- Discover the heart of Osaka’s nightlife in the Minami District – Dotonbori. Neon signs, music, and the aroma of freshly cooked street food create a vibrant atmosphere. Don’t miss iconic landmarks like the Glico Man sign and the moving crab.
- Osaka Aquarium (Kaiyukan):
- Given Osaka’s proximity to the ocean, explore the impressive Kaiyukan, featuring 15 tanks, including a nine-meter-deep one. The aquarium offers a fascinating marine experience.
Nara (Day 12): Unveiling Ancient Charms
Embark on a captivating day trip to Nara after two days of exploring Osaka. Nara, a former capital in the 8th century, still boasts stunning temples and holds a special place in Japan’s history.
Getting to Nara
Board a train from Osaka, reaching Nara in a swift 30–40 minutes. This journey is conveniently covered by the JR Pass, ensuring a seamless transition.
- Nara Deer Park:
- Immerse yourself in the renowned Nara Deer Park, home to over 1,200 freely roaming deer. These friendly creatures bow to visitors and eagerly seek special deer crackers available around the park.
- Isuien Garden:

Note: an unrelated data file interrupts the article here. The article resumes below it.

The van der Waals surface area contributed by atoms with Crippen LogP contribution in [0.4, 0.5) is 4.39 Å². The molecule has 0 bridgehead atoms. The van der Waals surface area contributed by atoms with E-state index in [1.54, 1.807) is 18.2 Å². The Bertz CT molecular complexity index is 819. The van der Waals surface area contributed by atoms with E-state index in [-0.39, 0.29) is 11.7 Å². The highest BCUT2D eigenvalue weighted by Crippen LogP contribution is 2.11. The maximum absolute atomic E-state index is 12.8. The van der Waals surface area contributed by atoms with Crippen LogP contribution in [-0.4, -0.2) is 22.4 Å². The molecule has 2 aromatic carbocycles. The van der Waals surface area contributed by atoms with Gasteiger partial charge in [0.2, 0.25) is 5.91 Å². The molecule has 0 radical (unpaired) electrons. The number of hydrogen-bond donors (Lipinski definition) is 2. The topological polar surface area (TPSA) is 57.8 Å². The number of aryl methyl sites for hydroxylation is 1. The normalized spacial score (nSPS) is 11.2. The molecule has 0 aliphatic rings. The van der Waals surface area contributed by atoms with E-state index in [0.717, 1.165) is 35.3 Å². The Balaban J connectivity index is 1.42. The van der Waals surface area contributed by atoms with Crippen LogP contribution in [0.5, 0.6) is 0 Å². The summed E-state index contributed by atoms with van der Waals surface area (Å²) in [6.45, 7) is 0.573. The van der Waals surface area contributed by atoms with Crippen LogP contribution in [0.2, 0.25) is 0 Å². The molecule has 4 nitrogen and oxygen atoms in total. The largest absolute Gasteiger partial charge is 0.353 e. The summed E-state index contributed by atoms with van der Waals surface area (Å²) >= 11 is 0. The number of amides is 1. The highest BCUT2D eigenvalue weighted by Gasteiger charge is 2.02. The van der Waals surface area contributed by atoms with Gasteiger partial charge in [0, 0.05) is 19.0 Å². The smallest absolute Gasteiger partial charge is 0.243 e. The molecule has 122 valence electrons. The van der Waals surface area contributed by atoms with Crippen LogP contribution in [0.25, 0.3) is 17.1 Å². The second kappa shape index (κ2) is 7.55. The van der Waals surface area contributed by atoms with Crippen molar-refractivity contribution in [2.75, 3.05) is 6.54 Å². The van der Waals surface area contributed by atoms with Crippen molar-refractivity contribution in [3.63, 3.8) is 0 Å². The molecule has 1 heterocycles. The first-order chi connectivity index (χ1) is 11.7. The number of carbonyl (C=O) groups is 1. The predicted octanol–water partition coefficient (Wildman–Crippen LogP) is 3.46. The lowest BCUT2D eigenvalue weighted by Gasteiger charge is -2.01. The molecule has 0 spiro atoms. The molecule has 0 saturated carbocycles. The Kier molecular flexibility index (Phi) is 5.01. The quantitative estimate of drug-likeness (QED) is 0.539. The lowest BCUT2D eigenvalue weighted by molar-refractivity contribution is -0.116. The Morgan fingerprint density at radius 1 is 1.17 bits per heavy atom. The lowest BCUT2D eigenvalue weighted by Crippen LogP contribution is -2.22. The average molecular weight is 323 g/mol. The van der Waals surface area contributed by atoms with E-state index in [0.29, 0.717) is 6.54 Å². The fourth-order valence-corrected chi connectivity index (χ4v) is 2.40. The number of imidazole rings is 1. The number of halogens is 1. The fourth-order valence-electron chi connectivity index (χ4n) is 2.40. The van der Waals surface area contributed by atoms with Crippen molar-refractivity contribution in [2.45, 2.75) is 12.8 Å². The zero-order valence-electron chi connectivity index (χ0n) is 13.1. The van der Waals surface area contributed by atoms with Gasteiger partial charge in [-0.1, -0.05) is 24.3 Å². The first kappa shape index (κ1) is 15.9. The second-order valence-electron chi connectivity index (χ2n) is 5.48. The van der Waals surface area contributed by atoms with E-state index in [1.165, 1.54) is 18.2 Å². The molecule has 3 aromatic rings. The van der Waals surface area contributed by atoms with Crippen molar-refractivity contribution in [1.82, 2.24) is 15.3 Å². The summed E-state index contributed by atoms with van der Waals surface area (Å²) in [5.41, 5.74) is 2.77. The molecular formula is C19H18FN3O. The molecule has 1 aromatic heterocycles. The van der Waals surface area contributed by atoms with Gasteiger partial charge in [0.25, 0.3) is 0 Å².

- Explore the exquisite Isuien Garden, nestled near Kofuku-ji temple. A prime example of a Japanese zen garden, Isuien Garden offers a serene escape. While there is an entrance fee, the experience is truly worth it.
- Todai-ji Temple:
- A visit to Nara is incomplete without exploring Todai-ji Temple. Recognized as the world’s largest wooden structure dating back to 752, the temple houses the colossal Daibutsu (bronze Buddha statue). The sheer magnitude of the building is awe-inspiring.
- Delve into the UNESCO World Heritage Site, Kasuga-Taisha, renowned for its mesmerizing display of 3,000 stone lanterns leading to the entrance. This captivating shrine is a must-visit, adding to the allure of Nara.
Kobe (Day 13): Beyond Steaks to Scenic Splendors
Embark on a delightful day trip to Kobe from Osaka, renowned not only for its world-famous Kobe beef but also for a myriad of captivating attractions.